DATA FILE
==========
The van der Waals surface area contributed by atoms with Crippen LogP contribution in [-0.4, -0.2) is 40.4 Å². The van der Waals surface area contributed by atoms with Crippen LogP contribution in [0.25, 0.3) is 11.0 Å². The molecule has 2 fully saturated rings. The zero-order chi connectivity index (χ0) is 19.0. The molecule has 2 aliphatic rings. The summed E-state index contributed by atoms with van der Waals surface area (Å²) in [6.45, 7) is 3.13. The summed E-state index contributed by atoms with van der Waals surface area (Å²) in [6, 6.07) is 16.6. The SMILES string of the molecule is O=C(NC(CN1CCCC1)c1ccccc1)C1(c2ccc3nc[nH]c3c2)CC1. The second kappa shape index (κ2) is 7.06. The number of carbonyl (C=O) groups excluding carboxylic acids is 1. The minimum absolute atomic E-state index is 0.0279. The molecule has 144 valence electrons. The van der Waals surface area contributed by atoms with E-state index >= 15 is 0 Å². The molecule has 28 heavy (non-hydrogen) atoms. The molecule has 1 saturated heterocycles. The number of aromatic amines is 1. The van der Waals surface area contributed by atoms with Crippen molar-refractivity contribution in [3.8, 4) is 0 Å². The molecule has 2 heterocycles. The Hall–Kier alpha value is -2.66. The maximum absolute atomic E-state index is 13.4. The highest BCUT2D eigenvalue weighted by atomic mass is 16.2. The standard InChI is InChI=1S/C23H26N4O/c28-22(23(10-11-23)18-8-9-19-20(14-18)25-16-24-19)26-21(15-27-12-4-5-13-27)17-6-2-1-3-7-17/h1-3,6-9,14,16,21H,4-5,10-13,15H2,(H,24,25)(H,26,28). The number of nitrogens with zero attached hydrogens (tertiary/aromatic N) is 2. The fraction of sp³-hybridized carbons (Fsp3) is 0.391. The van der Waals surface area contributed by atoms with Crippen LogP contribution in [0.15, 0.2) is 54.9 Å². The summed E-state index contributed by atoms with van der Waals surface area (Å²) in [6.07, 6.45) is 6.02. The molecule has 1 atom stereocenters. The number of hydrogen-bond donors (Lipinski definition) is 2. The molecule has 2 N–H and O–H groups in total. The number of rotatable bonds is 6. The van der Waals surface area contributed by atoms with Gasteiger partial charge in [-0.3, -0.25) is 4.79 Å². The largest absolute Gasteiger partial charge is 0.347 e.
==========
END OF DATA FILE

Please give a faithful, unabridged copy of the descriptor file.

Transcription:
The van der Waals surface area contributed by atoms with Crippen LogP contribution in [-0.4, -0.2) is 40.4 Å². The van der Waals surface area contributed by atoms with Crippen LogP contribution in [0.25, 0.3) is 11.0 Å². The molecule has 2 fully saturated rings. The zero-order chi connectivity index (χ0) is 19.0. The molecule has 2 aliphatic rings. The summed E-state index contributed by atoms with van der Waals surface area (Å²) in [6.45, 7) is 3.13. The summed E-state index contributed by atoms with van der Waals surface area (Å²) in [6, 6.07) is 16.6. The SMILES string of the molecule is O=C(NC(CN1CCCC1)c1ccccc1)C1(c2ccc3nc[nH]c3c2)CC1. The second kappa shape index (κ2) is 7.06. The number of carbonyl (C=O) groups excluding carboxylic acids is 1. The minimum absolute atomic E-state index is 0.0279. The molecule has 144 valence electrons. The van der Waals surface area contributed by atoms with E-state index >= 15 is 0 Å². The molecule has 28 heavy (non-hydrogen) atoms. The molecule has 1 saturated heterocycles. The number of aromatic amines is 1. The van der Waals surface area contributed by atoms with Crippen molar-refractivity contribution in [3.8, 4) is 0 Å². The molecule has 2 heterocycles. The Hall–Kier alpha value is -2.66. The maximum absolute atomic E-state index is 13.4. The highest BCUT2D eigenvalue weighted by atomic mass is 16.2. The standard InChI is InChI=1S/C23H26N4O/c28-22(23(10-11-23)18-8-9-19-20(14-18)25-16-24-19)26-21(15-27-12-4-5-13-27)17-6-2-1-3-7-17/h1-3,6-9,14,16,21H,4-5,10-13,15H2,(H,24,25)(H,26,28). The number of nitrogens with zero attached hydrogens (tertiary/aromatic N) is 2. The fraction of sp³-hybridized carbons (Fsp3) is 0.391. The van der Waals surface area contributed by atoms with Crippen LogP contribution in [0.15, 0.2) is 54.9 Å². The summed E-state index contributed by atoms with van der Waals surface area (Å²) in [6.07, 6.45) is 6.02. The molecule has 1 atom stereocenters. The number of hydrogen-bond donors (Lipinski definition) is 2. The molecule has 2 N–H and O–H groups in total. The number of rotatable bonds is 6. The van der Waals surface area contributed by atoms with Gasteiger partial charge in [-0.3, -0.25) is 4.79 Å². The largest absolute Gasteiger partial charge is 0.347 e.